Considering how light Chelsea’s strikeforce is at the moment, with only Daniel Sturridge and Fernando Torres available, Drogba or Kalou staying would not have been a bad idea, and in fact not keeping at least one of them looks lamentable in hindsight.
As for Bosingwa, he is a player who will certainly not be missed defensively, although he saved his best performances for the biggest games when called upon at the back end of last season.
The perplexing loaning of Michael Essien to Real Madrid, which at 30 almost spells the end of his Chelsea career, along with Raul Meireles’s deadline day transfer to Fenerbahce, leaves Chelsea very thin in central midfield.
What is more bewildering is the fact that if youth was the mantra this season and the likes of Essien and Meireles were to depart, it seems nonsensical for young starlets such as Josh McEachran and Kevin De Bruyne to be loaned out themselves.
They could easily be given their chances in central midfield and provide much more depth than at present. Romelu Lukaku’s loan to West Brom is again bemusing considering he is itching to gain a first team place and with only Torres and Sturridge for competition, his time could have been now.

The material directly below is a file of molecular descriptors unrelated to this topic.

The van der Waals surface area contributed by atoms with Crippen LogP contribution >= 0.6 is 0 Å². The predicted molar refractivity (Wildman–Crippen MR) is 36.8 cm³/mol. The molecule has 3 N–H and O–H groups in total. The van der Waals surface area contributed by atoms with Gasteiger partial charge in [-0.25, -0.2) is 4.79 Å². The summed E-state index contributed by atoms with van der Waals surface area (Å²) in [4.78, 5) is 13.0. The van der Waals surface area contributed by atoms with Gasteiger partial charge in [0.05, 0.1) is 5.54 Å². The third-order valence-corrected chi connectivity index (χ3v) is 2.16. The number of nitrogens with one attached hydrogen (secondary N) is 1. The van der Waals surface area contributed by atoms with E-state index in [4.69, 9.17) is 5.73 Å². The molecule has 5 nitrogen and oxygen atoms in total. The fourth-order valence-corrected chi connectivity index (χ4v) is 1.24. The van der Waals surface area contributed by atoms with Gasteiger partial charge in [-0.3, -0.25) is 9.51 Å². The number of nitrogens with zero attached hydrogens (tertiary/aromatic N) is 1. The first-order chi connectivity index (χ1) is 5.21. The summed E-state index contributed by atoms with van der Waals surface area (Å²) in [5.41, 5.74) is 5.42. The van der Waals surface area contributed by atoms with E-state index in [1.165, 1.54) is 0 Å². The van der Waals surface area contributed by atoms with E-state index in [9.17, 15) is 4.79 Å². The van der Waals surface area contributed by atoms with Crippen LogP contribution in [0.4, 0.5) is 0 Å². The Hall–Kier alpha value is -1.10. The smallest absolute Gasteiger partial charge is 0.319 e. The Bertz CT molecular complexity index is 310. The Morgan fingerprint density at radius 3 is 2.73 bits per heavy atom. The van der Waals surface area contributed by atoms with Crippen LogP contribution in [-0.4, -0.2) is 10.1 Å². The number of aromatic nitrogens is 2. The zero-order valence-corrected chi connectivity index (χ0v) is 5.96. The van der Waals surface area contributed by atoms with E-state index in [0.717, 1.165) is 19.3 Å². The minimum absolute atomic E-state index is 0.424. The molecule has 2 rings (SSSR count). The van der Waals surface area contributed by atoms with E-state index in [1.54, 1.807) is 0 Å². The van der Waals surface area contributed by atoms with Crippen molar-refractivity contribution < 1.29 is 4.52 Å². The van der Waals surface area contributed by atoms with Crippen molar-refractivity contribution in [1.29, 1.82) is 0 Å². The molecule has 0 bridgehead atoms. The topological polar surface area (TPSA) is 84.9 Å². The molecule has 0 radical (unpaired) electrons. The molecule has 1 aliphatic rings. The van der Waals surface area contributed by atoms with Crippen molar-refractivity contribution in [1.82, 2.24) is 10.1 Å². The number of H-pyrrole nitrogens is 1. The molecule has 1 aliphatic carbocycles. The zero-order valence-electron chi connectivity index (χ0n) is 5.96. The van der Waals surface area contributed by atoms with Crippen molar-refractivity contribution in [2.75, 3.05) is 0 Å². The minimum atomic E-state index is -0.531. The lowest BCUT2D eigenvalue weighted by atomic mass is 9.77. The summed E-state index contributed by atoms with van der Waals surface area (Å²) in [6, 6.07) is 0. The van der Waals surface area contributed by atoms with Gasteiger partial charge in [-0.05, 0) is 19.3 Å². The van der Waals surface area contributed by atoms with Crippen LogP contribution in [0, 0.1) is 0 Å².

With large parallels to be drawn in regards to the transfer activity at the conclusion of the 09/10 and 11/12 seasons, in particular the specific shipping out of older and experienced players, there is reason to believe that there could be another barren season ahead for the European champions.
While Roberto Di Matteo has brought in a number of new recruits in a vastly different looking Chelsea, the team does look thin up front and in central midfield.